No surprise that so far, today is going better than yesterday. Yesterday there was no school, which immediately makes a day hard. Then we drove 45 minutes to see a doctor and Miss Amazing remembered the wrong time and doesn't seem to be able to read so we showed up at 10:30 for a 10am appointment, which I then rescheduled for the end of November. We then rushed back home to get to OT instead of doing any number of more fun things, to find out that the OT left a message at home, she was out sick, sigh. Not today, today is so much better so far! Today was Claire's first day in her new class. I think it is pretty safe to say that I was more nervous than she was. I know so much more about rejection and how mean people can be than she does. I remember being laughed at in 1st grade. The thought of her having to endure such pain, on top of already having to deal with a lot just makes my heart sink with weight. But this morning we had our act together. We were in the car and rolling even a few minutes early after enjoying an easy going breakfast as a family. Just to clarify, breakfast as a family consists of the girls eating oatmeal that Jared and I feed them, Jared also drinks coffee. It just didn't involve vomiting or screaming or a tantrum of any sort, which was nice. Even the walk down to the car was nice this morning. It was 40 degrees which is my idea of a perfect morning temp. Cold enough for the air to have that crisp clean feel, but not so cold that you can't breathe it in. The fog was in pockets throughout the redwoods and burned off as we got closer to town. We pulled in and there was a blue spot open for us (I was a little worried about that) which was nice. Another blue placard holder, sneered at me as I got out, clearly, it was her spot. We were early, really early. But Claire really wanted to go, so we loaded up and went to sit outside the class. She obviously hasn't learned the trick of sneaking in just as the bell rings so as to draw very little attention to oneself. She rolls up and immediately three little girls come to say hi. Not in a hi sweet little baby sort of a way, more like a hi Claire what's up sort of a way, it was great! She's the popular kid. Seriously, how did I end up with the popular little girl that wants to be covered in pink glitter, loves art, horses and dogs, how can this be?!?!?!?! But I did, and she is great. I have to say how laid back the parents in that crowd are. They look way more rested than the parents at the autism school drop off. It was really nice to be part of that parent crowd. There was a very easy going feeling about it. I am really excited for Claire to get more time with the typical, more laid back kids too. I imagine that as she hears them speak and act, that she will have the affirmation of being around people who are just like her.
Today was supposed to be the first day that Claire got to go to her inclusion class for an hour to start the day. Unfortunately, her aide that was trained for it couldn't be there today so we postponed the start until Tuesday next week. Side note, this works out well because Captain Awesome and Miss Amazing completely forgot to set an alarm and woke up an hour late today. When we decided to postpone yesterday, we completely forgot to tell the new teacher, Mrs. J, oops! So this morning I get an email from her, asking where Claire was, understandable. She also added that she wanted to be notified so that she can not make extra copies for Claire on days she will miss, today it was one piece of paper. I have to admit I was a little irritated by this. I have a sort of full plate, sometimes I miss things, I am after all human. So I responded and explained what had happened and offered to stop by after school to pick up the missed activity. Claire was very excited to show me her new classroom, she is over the top excited about kindergarten! The teacher gave me the activity and explained it. I verified that really, really, Claire is planning to come to class on Tuesday. It was then that the teacher politely reminded me that Claire should arrive at 5 minutes before 8 and that she is very strict about students coming late as it is very disruptive. I have to admit, at first I was a little mad. I have to drive 15 minutes to get to school and traffic is randomly very heavy, adding an extra 10 minutes. Claire has to have her meds in the am, stretch, walk, eat and get dressed before leaving for school. It is a miracle we make it on time as often as we do, on average about once a week. I really felt like this teacher had no appreciation for all the stuff that I have to do for this little girl, just to keep her alive and sorta well. Then it dawned on me, Mrs. J is no different than I was 4 years ago, back when I had a healthy 1 year old little girl and no idea about people with disabilities. My next thought was one of those huge, mind bending thoughts, that really made my brain stretch. She is treating Claire like all of the other kids, isn't that what I want? With that, both my brain and my heart exploded. This is real inclusion. The teacher is putting the same expectations on Claire and her mom as she is the other students, what an honor. I guess I figured that I would always have to fight for Claire, that people suck and don't get it and that life would be an uphill battle. I am so deeply humbled as I stand corrected. As I have been soaking in this idea of respecting other people enough to assume that they are not being disrespectful or malicious, I was hit again. Mrs. J replied to an email that I had sent. I had written a letter to go to the new classmates and sent it for approval. Her response was that it brought her to tears and that she would send it home with the students. She also invited Claire along on a field trip that is being planned for December. The class is going to the children's discovery museum. There is a visiting exhibit called accessAbility. She wrote "The concept is that kids can get an experience of what it is like to live with a physical difference and explore the similarities and differences in the ways we each participate in the world in." All I can think to say is wow, I am truly blessed. Claire is surrounded by a lot of really beautiful people. Looks like with my whine and cheese, I'll be having a big helping of humble pie too!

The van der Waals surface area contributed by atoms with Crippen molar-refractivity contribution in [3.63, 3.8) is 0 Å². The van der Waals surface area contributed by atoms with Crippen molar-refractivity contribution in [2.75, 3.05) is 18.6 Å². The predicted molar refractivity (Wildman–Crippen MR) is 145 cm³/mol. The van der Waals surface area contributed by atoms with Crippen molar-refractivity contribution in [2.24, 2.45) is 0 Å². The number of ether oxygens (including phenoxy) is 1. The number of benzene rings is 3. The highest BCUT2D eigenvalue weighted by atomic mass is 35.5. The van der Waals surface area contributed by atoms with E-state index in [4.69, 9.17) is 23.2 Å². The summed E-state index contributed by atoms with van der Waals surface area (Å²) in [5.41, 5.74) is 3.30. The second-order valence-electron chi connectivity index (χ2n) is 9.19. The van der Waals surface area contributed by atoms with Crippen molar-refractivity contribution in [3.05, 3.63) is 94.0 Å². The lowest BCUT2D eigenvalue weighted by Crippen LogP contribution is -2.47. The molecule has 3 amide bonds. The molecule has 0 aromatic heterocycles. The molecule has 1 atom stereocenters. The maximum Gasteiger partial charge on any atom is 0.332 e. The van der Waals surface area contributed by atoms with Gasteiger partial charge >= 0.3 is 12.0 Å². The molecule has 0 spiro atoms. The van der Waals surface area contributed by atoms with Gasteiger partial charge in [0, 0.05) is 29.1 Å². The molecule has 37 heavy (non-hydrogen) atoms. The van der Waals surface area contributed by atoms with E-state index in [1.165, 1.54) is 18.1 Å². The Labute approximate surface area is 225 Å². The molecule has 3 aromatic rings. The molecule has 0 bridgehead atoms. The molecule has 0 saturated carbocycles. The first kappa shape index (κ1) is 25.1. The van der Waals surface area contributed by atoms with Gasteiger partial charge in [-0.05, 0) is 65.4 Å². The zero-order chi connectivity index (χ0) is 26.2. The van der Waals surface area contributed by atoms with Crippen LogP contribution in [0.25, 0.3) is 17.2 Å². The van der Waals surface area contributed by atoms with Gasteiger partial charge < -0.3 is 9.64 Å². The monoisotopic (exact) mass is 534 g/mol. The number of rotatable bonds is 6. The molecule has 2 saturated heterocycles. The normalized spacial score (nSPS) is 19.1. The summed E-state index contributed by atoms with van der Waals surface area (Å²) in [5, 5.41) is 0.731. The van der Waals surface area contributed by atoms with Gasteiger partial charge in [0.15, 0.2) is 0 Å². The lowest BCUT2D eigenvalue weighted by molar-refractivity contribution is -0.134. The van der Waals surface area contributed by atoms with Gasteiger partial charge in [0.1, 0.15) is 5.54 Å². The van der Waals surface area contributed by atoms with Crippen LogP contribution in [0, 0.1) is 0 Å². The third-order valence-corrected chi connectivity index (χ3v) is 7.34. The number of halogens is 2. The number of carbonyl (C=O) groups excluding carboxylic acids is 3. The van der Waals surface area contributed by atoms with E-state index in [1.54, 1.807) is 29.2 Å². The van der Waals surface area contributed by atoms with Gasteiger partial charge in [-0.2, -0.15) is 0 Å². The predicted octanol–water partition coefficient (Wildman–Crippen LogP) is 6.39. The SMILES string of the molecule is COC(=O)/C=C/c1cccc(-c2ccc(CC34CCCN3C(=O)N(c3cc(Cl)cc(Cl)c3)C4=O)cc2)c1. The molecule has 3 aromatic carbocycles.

Don't get me wrong, October was a lot of fun. It was just a lot! My poor little brain is still pretty sore from just how much was in October. It was mostly highs, with a few lows, it was just a lot. I am so glad that November has come, Thanksgiving has always been my favorite holiday and I find the transition at the end of fall to be remarkable. The last three Thanksgivings have been the exception. The last meal that Claire fed herself was Thanksgiving 2007. Ever since then, I have had a hard time even thinking about it. But Claire is doing so well right now, after the huge success of the birthday and our first year of trick or treating, I am thinking that we are on a role. It also helps that Chloe is coming into her own, for lack of a better way to say it. She has given good balance to our family. Chloe has also taken me to new levels of exhaustion as I struggle to balance making everything super accessible for Claire and out of reach for Chloe (certainly a battle I will forever loose). As the wind dies down and I attempt to savor the season and all of the wonderful that my life is, it is hard. I don't mean that it is hard to savor, I mean that life is hard. I am wrestling with the concept of living in a storm forever. Of coarse there are good days and bad days. But the good days aren't easy, we just smile and laugh more. So the question swirls in my head, how do I live in a storm. I have heard "Life's not about waiting for the storm to pass, it's about learning to dance in the rain." and I hate that phrase. It is cute and if it gives relief in a hard moment then great, honestly I love rain, the thought of dancing in rain makes me very happy. But storms are hard. Feeding Claire for at least 90 minutes a day is hard. Balancing everything that it takes to keep Rett Syndrome from eating her alive is hard. Trying to be something more than a caregiver is hard. I think I am getting to a good place where hard isn't bad, it is just hard. My hope is that I can take that, and enjoy the beauty of my storm. Much like the monsoons that I grew up with. There was awe inspiring lightening that would fill the sky. Water would blow so hard it would go under the doors, trees would blow over, cactus would be uprooted. It was such a demonstration of beauty and power. It was great to take in, but putting the yard back together was sure a chore. Replacing roof tiles, getting the furniture out of the pool and so on. I see the next few months as a bit of a monsoon for us. It comes around the same time every year, is fairly predictable, there is always wind and lightening and a terrible mess. That is what my life feels like on Rett Syndrome, a monsoon. However, I have learned that if it starts to hail, I will not put on my swim suit and go dance in it. Yes, when you live in Arizona weather really is that exciting, and I was young, but I learned my lesson.